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A primary question

OrNotOrNot Member Bin.LiOrganization: GE HealthcareProject: Enterprise solution
hi, there,
This seems simply a java primary quesion but hope getting some helps from here. This is my first java application.

I can compile and run the demo hello sucefully in the IDE of Eclipse but failed if I open a terminal window to run the command : java Server

Exception in thread "main" java.lang.NoClassDefFoundError: Ice/Object


I have set the classpath = ......../ice.jar .

What should I do further?

TIA-OrNot

Comments

  • bernardbernard Jupiter, FLAdministrators, ZeroC Staff Bernard NormierOrganization: ZeroC, Inc.Project: Ice ZeroC Staff
    It's a problem with your classpath. Make sure CLASSPATH is defined in your shell (or specify it with -cp on the command line); also remember the path separator on Windows is ';'.

    Cheers,
    Bernard
  • OrNotOrNot Member Bin.LiOrganization: GE HealthcareProject: Enterprise solution
    Thank you.

    Another question :) :

    Doesn't the slice directives #include < > make any sense in Java? That's, it only works in c++ ? What slice language will translate to "import" in java?
  • benoitbenoit Rennes, FranceAdministrators, ZeroC Staff Benoit FoucherOrganization: ZeroC, Inc.Project: Ice ZeroC Staff
    Hi,

    The #include directive in a slice file is a slice construct and it doesn't necessarily have any equivalent in the targeted programing language. Please see the Slice-to-Java mapping chapter in the Ice manual for more information on how Slice definitions are translated in Java.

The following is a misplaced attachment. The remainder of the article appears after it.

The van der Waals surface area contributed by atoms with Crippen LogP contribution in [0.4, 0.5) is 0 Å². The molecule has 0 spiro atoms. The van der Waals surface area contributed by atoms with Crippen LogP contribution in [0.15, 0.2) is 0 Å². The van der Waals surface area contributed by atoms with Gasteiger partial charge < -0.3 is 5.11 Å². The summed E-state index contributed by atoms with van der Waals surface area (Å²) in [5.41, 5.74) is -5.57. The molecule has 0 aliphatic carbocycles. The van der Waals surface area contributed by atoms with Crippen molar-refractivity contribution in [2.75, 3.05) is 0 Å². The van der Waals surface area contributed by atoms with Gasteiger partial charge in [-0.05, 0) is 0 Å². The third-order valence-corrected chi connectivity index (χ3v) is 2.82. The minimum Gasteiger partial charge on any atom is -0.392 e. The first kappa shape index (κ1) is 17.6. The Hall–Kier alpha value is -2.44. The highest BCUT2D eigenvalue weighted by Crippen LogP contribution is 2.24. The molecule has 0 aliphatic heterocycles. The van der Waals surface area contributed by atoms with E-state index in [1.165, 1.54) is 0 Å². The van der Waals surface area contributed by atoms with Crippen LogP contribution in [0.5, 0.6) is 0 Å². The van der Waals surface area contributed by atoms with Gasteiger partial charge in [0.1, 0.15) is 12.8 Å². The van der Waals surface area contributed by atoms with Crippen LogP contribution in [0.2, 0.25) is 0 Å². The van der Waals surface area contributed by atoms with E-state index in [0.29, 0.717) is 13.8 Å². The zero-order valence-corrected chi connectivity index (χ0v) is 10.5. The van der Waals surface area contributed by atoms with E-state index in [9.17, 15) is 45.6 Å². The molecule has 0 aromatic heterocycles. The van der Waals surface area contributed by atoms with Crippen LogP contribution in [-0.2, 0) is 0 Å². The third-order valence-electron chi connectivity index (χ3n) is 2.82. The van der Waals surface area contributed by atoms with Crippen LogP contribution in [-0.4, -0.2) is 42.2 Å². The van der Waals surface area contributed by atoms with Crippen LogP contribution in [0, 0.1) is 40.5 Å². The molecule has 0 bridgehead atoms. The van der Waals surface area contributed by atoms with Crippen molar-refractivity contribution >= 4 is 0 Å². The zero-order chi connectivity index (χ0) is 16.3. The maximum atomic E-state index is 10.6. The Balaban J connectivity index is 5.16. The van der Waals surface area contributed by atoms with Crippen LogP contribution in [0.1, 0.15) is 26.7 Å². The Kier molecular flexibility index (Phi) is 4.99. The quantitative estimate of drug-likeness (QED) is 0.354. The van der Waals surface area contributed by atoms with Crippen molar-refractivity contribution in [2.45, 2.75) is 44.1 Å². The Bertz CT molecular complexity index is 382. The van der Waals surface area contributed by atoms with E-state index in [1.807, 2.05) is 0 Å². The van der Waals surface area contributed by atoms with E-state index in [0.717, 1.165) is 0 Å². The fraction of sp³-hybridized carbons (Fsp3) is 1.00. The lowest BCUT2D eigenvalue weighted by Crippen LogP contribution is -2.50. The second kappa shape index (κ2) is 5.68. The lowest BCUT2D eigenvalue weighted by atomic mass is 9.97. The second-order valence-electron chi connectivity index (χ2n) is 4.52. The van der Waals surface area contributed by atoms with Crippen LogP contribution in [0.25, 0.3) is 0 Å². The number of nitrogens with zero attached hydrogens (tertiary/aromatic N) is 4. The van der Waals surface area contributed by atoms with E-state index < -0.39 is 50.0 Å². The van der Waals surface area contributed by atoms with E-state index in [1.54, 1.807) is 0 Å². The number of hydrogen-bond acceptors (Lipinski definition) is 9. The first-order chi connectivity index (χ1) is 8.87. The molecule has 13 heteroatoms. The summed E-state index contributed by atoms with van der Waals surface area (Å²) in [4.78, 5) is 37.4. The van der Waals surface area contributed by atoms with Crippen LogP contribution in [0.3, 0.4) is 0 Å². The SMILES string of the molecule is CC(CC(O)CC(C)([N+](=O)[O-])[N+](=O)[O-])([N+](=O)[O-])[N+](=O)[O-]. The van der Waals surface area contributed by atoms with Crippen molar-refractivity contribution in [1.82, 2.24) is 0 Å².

Benoit.
  • OrNotOrNot Member Bin.LiOrganization: GE HealthcareProject: Enterprise solution
    hi, Benoit,
    Do you mean the section of 4.4.3? I have read it carefully but still feel confused about the "include" so I aske the question above. Could you please give me more helps?
    Thank you very much.

    OrNot
  • benoitbenoit Rennes, FranceAdministrators, ZeroC Staff Benoit FoucherOrganization: ZeroC, Inc.Project: Ice ZeroC Staff
    As explained in the section 4.4.3 of the manual, the Slice translators use the C preprocessor to process a Slice file, this allows the use of #include directives (with the restrictions mentioned in the manual) and macro definitions in Slice files. But this has nothing to do with the targeted programing language. Slice files are programming language-independant ;).

    Once the slice definitions are parsed by the translator, they are translated according to the mapping rules of each language. I recommend to take a look at Chapter 10 and 12 for more information on the Slice-to-Java language mapping. You could also simply try to translate a Slice file that contains a #include directive with the slice2java translator and see how the Slice definitions are translated in Java definitions :).

    Benoit.
  • OrNotOrNot Member Bin.LiOrganization: GE HealthcareProject: Enterprise solution
    Thank you So much,Benoit.

    In c++, it seems the #include <foo.ice> in slice file is mapped into #include <foo.h>. I have thought that it will be mapped into
    import foo.*
    in java . But It doesn't. Maybe it was for I did not find the right usage of the slice2java command?
  • marcmarc FloridaAdministrators, ZeroC Staff Marc LaukienOrganization: ZeroC, Inc.Project: The Internet Communications Engine ZeroC Staff
    In Java, #include isn't mapped to anything. It is simply a statement for the Slice translator to include other Slice files.
  • OrNotOrNot Member Bin.LiOrganization: GE HealthcareProject: Enterprise solution
    Thank you Marc.
    I got it :) .
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